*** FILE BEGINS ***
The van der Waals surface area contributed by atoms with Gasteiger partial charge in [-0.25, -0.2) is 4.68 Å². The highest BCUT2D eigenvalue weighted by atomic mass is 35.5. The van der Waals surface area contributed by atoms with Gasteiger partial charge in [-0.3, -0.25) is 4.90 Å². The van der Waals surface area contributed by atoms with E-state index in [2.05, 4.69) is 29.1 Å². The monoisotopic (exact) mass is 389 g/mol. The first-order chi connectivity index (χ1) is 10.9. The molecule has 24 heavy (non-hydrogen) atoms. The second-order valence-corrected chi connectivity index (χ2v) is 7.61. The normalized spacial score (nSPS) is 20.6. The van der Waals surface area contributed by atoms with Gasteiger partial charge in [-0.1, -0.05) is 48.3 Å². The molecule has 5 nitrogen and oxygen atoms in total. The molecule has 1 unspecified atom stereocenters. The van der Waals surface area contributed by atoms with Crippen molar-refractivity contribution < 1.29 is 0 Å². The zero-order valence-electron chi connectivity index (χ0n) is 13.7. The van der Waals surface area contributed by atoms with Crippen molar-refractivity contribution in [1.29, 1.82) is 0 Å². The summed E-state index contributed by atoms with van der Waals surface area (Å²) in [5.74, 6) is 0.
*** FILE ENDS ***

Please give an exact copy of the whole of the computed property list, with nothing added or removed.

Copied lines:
The van der Waals surface area contributed by atoms with Gasteiger partial charge in [-0.25, -0.2) is 4.68 Å². The highest BCUT2D eigenvalue weighted by atomic mass is 35.5. The van der Waals surface area contributed by atoms with Gasteiger partial charge in [-0.3, -0.25) is 4.90 Å². The van der Waals surface area contributed by atoms with E-state index in [2.05, 4.69) is 29.1 Å². The monoisotopic (exact) mass is 389 g/mol. The first-order chi connectivity index (χ1) is 10.9. The molecule has 24 heavy (non-hydrogen) atoms. The second-order valence-corrected chi connectivity index (χ2v) is 7.61. The normalized spacial score (nSPS) is 20.6. The van der Waals surface area contributed by atoms with Gasteiger partial charge in [-0.1, -0.05) is 48.3 Å². The molecule has 5 nitrogen and oxygen atoms in total. The molecule has 1 unspecified atom stereocenters. The van der Waals surface area contributed by atoms with Crippen molar-refractivity contribution < 1.29 is 0 Å². The zero-order valence-electron chi connectivity index (χ0n) is 13.7. The van der Waals surface area contributed by atoms with Crippen molar-refractivity contribution in [1.29, 1.82) is 0 Å². The summed E-state index contributed by atoms with van der Waals surface area (Å²) in [5.74, 6) is 0.